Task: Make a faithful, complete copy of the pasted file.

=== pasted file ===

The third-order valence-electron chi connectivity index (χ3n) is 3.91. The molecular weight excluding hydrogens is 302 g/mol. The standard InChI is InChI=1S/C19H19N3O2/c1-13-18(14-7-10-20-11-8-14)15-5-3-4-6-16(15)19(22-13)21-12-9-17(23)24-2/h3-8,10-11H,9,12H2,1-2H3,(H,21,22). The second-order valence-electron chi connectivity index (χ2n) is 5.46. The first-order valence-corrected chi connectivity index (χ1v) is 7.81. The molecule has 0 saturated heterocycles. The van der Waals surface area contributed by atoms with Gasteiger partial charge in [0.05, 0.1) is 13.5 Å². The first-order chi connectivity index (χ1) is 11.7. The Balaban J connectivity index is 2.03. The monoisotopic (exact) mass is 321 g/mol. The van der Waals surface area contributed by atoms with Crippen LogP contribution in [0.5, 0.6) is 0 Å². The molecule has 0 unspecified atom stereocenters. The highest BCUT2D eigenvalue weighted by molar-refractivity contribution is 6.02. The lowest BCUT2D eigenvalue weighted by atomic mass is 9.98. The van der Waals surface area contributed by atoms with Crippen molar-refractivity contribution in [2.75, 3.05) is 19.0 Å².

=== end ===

The third-order valence-electron chi connectivity index (χ3n) is 3.91. The molecular weight excluding hydrogens is 302 g/mol. The standard InChI is InChI=1S/C19H19N3O2/c1-13-18(14-7-10-20-11-8-14)15-5-3-4-6-16(15)19(22-13)21-12-9-17(23)24-2/h3-8,10-11H,9,12H2,1-2H3,(H,21,22). The second-order valence-electron chi connectivity index (χ2n) is 5.46. The first-order valence-corrected chi connectivity index (χ1v) is 7.81. The molecule has 0 saturated heterocycles. The van der Waals surface area contributed by atoms with Gasteiger partial charge in [0.05, 0.1) is 13.5 Å². The first-order chi connectivity index (χ1) is 11.7. The Balaban J connectivity index is 2.03. The monoisotopic (exact) mass is 321 g/mol. The van der Waals surface area contributed by atoms with Crippen LogP contribution in [0.5, 0.6) is 0 Å². The molecule has 0 unspecified atom stereocenters. The highest BCUT2D eigenvalue weighted by molar-refractivity contribution is 6.02. The lowest BCUT2D eigenvalue weighted by atomic mass is 9.98. The van der Waals surface area contributed by atoms with Crippen molar-refractivity contribution in [2.75, 3.05) is 19.0 Å².